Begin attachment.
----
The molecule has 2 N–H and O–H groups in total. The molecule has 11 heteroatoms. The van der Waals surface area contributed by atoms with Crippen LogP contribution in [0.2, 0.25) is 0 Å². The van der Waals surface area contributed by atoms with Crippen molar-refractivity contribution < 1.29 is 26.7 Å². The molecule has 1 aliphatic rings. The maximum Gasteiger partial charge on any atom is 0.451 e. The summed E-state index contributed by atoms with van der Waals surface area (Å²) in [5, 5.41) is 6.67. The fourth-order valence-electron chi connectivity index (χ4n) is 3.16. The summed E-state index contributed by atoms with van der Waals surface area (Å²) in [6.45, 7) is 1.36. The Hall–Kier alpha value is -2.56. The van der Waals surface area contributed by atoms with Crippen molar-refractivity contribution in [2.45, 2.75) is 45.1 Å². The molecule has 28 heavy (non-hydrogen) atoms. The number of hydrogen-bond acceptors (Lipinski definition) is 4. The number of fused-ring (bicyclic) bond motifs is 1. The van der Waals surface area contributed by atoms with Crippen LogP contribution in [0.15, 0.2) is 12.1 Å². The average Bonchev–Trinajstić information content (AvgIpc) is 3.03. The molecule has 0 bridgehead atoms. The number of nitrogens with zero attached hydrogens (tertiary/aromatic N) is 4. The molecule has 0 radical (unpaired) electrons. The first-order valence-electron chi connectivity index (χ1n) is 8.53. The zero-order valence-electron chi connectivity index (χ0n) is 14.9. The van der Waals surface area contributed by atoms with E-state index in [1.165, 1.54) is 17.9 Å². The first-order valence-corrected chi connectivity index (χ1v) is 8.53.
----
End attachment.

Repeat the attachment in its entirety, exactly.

The molecule has 2 N–H and O–H groups in total. The molecule has 11 heteroatoms. The van der Waals surface area contributed by atoms with Crippen LogP contribution in [0.2, 0.25) is 0 Å². The van der Waals surface area contributed by atoms with Crippen molar-refractivity contribution < 1.29 is 26.7 Å². The molecule has 1 aliphatic rings. The maximum Gasteiger partial charge on any atom is 0.451 e. The summed E-state index contributed by atoms with van der Waals surface area (Å²) in [5, 5.41) is 6.67. The fourth-order valence-electron chi connectivity index (χ4n) is 3.16. The summed E-state index contributed by atoms with van der Waals surface area (Å²) in [6.45, 7) is 1.36. The Hall–Kier alpha value is -2.56. The van der Waals surface area contributed by atoms with Crippen molar-refractivity contribution in [2.45, 2.75) is 45.1 Å². The molecule has 28 heavy (non-hydrogen) atoms. The number of hydrogen-bond acceptors (Lipinski definition) is 4. The number of fused-ring (bicyclic) bond motifs is 1. The van der Waals surface area contributed by atoms with Crippen LogP contribution in [0.15, 0.2) is 12.1 Å². The average Bonchev–Trinajstić information content (AvgIpc) is 3.03. The molecule has 0 bridgehead atoms. The number of nitrogens with zero attached hydrogens (tertiary/aromatic N) is 4. The molecule has 0 radical (unpaired) electrons. The first-order valence-electron chi connectivity index (χ1n) is 8.53. The zero-order valence-electron chi connectivity index (χ0n) is 14.9. The van der Waals surface area contributed by atoms with E-state index in [1.165, 1.54) is 17.9 Å². The first-order valence-corrected chi connectivity index (χ1v) is 8.53.